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da Vinci launch date

Posted by: Eric - Tue Apr 06, 2004 10:06 am
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da Vinci launch date 
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Post da Vinci launch date   Posted on: Tue Apr 06, 2004 10:06 am
http://www.globeandmail.com/servlet/story/RTGAM.20040405.wspace0405/BNStory/specialScienceandHealth/


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Post    Posted on: Tue Apr 06, 2004 3:15 pm
this has already been in about 2 other posts, but good job trying.

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Post    Posted on: Tue Apr 06, 2004 3:24 pm
TerraMrs wrote:
this has already been in about 2 other posts, but good job trying.


Yeah... others where faster.. and it was already reported on:
http://x-prize.blogspot.com/ aritcle ( http://x-prize.blogspot.com/2004_04_01_x-prize_archive.html#108118846639765321 )

But anyway.. it's great news :)

(in this topic it was first posted as a reply: http://www.xprize.com/messageboard/viewtopic.php?t=61)

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Post    Posted on: Thu Apr 29, 2004 7:02 pm
I'm Canadian, as if nationality matters in spaceflight.
[Can you see national borders, 100,000 miles from Earth, with your naked eye?]
Regardless of what nationality you are, you've got to admire
all X-Prize contestants, especially those who have actually built and tested
hardware.

Unfortunately!...There has to be both winners & losers in the X-Prize.

The Da Vinci Project will not win the X-Prize....You can take that to the bank.

FIRST: They're using a balloon to lift the rocket. Balloons have a bad habit
of tearing, or springing leaks.

SECOND: The Da Vinci Project is required by X-Prize rules to carry out TWO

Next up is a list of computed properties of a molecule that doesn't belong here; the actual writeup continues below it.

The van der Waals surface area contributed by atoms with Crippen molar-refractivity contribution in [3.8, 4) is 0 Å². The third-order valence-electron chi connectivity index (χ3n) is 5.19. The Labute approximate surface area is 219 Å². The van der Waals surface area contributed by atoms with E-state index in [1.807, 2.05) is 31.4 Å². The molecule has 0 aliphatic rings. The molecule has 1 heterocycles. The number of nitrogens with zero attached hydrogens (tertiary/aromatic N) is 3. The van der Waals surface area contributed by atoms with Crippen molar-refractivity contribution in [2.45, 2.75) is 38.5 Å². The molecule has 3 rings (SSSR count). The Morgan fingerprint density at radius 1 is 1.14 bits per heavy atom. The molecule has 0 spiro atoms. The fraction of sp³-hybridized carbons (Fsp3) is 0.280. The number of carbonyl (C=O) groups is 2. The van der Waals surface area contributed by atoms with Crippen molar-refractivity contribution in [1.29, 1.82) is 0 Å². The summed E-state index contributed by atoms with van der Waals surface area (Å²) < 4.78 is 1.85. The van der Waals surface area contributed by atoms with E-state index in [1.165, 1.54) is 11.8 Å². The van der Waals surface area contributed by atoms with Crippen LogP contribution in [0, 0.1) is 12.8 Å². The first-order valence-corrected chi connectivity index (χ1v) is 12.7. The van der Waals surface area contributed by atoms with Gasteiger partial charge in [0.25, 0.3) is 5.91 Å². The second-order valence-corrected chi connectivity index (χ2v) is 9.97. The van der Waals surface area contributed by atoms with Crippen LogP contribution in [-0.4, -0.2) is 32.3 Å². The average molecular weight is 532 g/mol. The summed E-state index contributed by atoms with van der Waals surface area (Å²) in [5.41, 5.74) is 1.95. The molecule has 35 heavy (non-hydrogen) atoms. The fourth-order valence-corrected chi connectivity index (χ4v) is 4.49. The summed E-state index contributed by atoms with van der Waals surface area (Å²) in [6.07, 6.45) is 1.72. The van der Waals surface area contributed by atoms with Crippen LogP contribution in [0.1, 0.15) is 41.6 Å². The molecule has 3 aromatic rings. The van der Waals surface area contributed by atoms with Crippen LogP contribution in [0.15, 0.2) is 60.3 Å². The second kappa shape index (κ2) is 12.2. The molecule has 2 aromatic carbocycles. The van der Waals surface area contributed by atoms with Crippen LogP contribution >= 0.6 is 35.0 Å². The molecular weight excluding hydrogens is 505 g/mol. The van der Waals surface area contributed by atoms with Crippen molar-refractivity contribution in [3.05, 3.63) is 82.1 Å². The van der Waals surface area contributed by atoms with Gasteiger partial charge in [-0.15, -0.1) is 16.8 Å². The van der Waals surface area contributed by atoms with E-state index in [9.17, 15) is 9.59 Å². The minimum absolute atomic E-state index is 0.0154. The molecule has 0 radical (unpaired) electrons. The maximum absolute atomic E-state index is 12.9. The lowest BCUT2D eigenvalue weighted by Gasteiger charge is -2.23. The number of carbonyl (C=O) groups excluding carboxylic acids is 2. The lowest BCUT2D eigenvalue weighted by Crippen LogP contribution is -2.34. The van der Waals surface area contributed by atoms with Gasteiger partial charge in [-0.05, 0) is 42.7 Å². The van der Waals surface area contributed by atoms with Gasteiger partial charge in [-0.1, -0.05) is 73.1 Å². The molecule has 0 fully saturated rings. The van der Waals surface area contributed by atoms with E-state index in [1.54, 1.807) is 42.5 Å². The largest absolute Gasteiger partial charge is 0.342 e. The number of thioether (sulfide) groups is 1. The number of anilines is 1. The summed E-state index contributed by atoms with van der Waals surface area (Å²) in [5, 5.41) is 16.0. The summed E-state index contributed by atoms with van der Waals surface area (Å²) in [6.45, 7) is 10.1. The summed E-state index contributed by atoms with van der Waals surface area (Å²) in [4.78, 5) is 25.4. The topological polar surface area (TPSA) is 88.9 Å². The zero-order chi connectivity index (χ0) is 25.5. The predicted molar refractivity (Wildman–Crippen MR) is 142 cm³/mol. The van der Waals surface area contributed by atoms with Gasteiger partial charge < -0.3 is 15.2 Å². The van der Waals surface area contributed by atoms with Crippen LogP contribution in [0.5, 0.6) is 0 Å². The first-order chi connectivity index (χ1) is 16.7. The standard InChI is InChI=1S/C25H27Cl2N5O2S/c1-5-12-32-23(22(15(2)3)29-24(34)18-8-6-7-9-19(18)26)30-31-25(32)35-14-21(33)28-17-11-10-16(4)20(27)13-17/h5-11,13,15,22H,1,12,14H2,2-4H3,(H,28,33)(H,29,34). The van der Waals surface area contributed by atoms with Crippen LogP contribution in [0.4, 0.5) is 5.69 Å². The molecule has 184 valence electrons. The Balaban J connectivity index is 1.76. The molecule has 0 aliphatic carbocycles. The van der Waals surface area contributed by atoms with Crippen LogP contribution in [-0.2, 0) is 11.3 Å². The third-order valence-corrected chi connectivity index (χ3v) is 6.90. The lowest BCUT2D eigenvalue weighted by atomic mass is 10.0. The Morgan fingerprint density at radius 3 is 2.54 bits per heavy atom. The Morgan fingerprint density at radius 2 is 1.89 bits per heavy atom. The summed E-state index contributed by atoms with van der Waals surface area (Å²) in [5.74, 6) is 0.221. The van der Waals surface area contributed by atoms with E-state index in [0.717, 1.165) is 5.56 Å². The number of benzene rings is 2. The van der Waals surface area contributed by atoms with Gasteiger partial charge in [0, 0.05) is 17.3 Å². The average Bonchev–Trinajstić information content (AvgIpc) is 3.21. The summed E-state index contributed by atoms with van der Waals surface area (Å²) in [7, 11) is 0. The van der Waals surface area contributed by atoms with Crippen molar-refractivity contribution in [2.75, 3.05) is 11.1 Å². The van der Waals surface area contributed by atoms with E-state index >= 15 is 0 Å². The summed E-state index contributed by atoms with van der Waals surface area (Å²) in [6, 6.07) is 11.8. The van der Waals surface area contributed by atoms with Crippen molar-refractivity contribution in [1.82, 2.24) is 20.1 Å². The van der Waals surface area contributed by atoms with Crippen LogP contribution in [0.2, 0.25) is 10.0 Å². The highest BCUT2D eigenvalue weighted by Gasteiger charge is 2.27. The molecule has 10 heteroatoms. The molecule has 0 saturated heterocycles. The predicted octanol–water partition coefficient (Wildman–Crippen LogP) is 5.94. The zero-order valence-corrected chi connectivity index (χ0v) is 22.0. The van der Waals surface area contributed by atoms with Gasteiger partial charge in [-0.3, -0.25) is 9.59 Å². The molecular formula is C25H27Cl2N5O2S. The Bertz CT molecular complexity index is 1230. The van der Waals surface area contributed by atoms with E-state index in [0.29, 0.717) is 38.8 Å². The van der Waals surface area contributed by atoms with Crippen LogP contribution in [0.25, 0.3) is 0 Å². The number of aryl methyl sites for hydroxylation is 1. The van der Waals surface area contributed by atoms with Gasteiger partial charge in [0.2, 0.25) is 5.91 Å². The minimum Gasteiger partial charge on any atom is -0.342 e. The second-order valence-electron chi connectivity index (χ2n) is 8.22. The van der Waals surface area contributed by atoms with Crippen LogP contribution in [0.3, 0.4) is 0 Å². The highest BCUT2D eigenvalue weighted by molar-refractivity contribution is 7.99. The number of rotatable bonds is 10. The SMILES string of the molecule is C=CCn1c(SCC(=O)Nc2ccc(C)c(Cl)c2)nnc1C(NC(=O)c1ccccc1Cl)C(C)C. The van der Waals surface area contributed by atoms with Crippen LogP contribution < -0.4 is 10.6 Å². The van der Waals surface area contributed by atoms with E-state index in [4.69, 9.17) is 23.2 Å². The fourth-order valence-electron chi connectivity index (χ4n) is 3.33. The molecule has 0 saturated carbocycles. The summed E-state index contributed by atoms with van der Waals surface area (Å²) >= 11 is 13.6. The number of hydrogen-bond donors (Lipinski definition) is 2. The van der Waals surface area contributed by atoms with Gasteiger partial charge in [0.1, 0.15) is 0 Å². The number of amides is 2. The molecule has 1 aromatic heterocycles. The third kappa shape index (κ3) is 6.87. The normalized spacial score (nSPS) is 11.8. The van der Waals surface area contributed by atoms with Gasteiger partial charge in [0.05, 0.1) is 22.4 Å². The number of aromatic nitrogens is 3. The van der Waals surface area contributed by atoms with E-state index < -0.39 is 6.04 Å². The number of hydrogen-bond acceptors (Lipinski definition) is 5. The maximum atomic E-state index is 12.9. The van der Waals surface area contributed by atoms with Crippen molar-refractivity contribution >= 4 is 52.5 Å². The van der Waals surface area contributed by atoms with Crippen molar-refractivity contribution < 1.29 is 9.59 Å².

successful flights from the same location to 100 kilometers altitude
within TWO WEEKS.

THIRD: X-Prize rules require contestants to lift-off and land NEAR the same
spot. Forget using balloons for that...Winds have a bad habit of blowing
balloons miles and tens of miles off course.

FOURTH: Scaled Composites will within a couple of weeks rocket up to over thirty miles [48km]. Third powered-flight for Rutan's baby. And if all goes
well, Scaled Composites will launch their rocket-plane to over 100 kilometers
sometime in June. Then, with passengers, they could repeat this in early- July. The X-Prize is Burt Rutan's for the taking.

FIFTH: Even if Burt Rutan's rocket-plane encounters a setback, he will
still take the X-Prize this summer because the Da Vinci Project has too many
failure potentials [balloon, winds, storms, rocket-motor, fuel-pump, etc...],
and any success has to be REPEATED within two weeks. Highly unlikely.


But!...At least the Da Vinci Project MAY have a chance to set an
'amateur' manned spaceflight altitude record [120 kilometers: 75 miles up].

Cheers.

Jacob


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Post Ballons CAN lower the cost to space access   Posted on: Fri Apr 30, 2004 1:51 am
Jacob,

You might take a look at what JP Aerospace has been doing lately with REALLY big balloons. I absolutely believe that rockoons will be one of the key technologies that lower the cost to space access. Here are my thoughts.

Balloons make an extremely cheap first stage. Essentially its a free ride to 100,000 feet. Not bad.

Balloons afford a relatively gentle ride up to serious altitude for paying customers. Lets face it: a suborbital ballistic hop can only offer a few minutes of weightlessness in "space". However, the view from 100,000 feet or so is amazing, as is borne out most recently from photos of Scaled's flight 13P at azimuth.

Balloons can be patched and reused over and over. They can also make a very good platform for orbital launches. Once again, you get a "free" first stage.

I don't know what to think of DaVinci at this point, due to their announcement of a launch date and then a failure to offer a public correction. That was bad form, IMHO, but their idea is sound, and could lead to a more cost effective model for space tourism. We all want to go up there, and the cheaper the better. Personally, if I pay my ticket one day for a suborbital trip, I'd rather fly in a DaVinci Wildfire or Ilat type rockoon.